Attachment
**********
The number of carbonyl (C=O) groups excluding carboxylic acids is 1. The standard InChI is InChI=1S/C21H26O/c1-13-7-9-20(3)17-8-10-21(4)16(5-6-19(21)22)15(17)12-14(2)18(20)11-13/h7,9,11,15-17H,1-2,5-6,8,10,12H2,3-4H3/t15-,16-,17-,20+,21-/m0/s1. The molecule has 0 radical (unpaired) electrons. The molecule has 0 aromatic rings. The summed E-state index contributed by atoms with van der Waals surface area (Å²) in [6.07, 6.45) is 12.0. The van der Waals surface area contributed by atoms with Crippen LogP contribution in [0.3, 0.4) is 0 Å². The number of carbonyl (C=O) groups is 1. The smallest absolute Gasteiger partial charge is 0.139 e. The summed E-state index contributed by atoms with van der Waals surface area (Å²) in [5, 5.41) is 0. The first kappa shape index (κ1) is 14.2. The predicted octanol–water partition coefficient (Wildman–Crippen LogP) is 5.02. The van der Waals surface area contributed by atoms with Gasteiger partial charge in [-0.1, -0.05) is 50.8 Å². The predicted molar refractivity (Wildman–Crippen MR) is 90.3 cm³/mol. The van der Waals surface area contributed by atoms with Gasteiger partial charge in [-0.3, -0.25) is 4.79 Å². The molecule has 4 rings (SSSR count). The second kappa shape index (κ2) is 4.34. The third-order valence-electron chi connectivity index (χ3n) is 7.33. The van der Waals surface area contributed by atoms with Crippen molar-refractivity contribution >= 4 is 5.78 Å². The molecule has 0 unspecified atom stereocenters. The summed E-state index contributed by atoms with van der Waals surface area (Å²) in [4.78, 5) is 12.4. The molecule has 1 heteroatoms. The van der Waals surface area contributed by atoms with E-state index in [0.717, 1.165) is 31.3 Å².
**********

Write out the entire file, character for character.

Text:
The number of carbonyl (C=O) groups excluding carboxylic acids is 1. The standard InChI is InChI=1S/C21H26O/c1-13-7-9-20(3)17-8-10-21(4)16(5-6-19(21)22)15(17)12-14(2)18(20)11-13/h7,9,11,15-17H,1-2,5-6,8,10,12H2,3-4H3/t15-,16-,17-,20+,21-/m0/s1. The molecule has 0 radical (unpaired) electrons. The molecule has 0 aromatic rings. The summed E-state index contributed by atoms with van der Waals surface area (Å²) in [6.07, 6.45) is 12.0. The van der Waals surface area contributed by atoms with Crippen LogP contribution in [0.3, 0.4) is 0 Å². The number of carbonyl (C=O) groups is 1. The smallest absolute Gasteiger partial charge is 0.139 e. The summed E-state index contributed by atoms with van der Waals surface area (Å²) in [5, 5.41) is 0. The first kappa shape index (κ1) is 14.2. The predicted octanol–water partition coefficient (Wildman–Crippen LogP) is 5.02. The van der Waals surface area contributed by atoms with Gasteiger partial charge in [-0.1, -0.05) is 50.8 Å². The predicted molar refractivity (Wildman–Crippen MR) is 90.3 cm³/mol. The van der Waals surface area contributed by atoms with Gasteiger partial charge in [-0.3, -0.25) is 4.79 Å². The molecule has 4 rings (SSSR count). The second kappa shape index (κ2) is 4.34. The third-order valence-electron chi connectivity index (χ3n) is 7.33. The van der Waals surface area contributed by atoms with Crippen molar-refractivity contribution >= 4 is 5.78 Å². The molecule has 0 unspecified atom stereocenters. The summed E-state index contributed by atoms with van der Waals surface area (Å²) in [4.78, 5) is 12.4. The molecule has 1 heteroatoms. The van der Waals surface area contributed by atoms with E-state index in [0.717, 1.165) is 31.3 Å².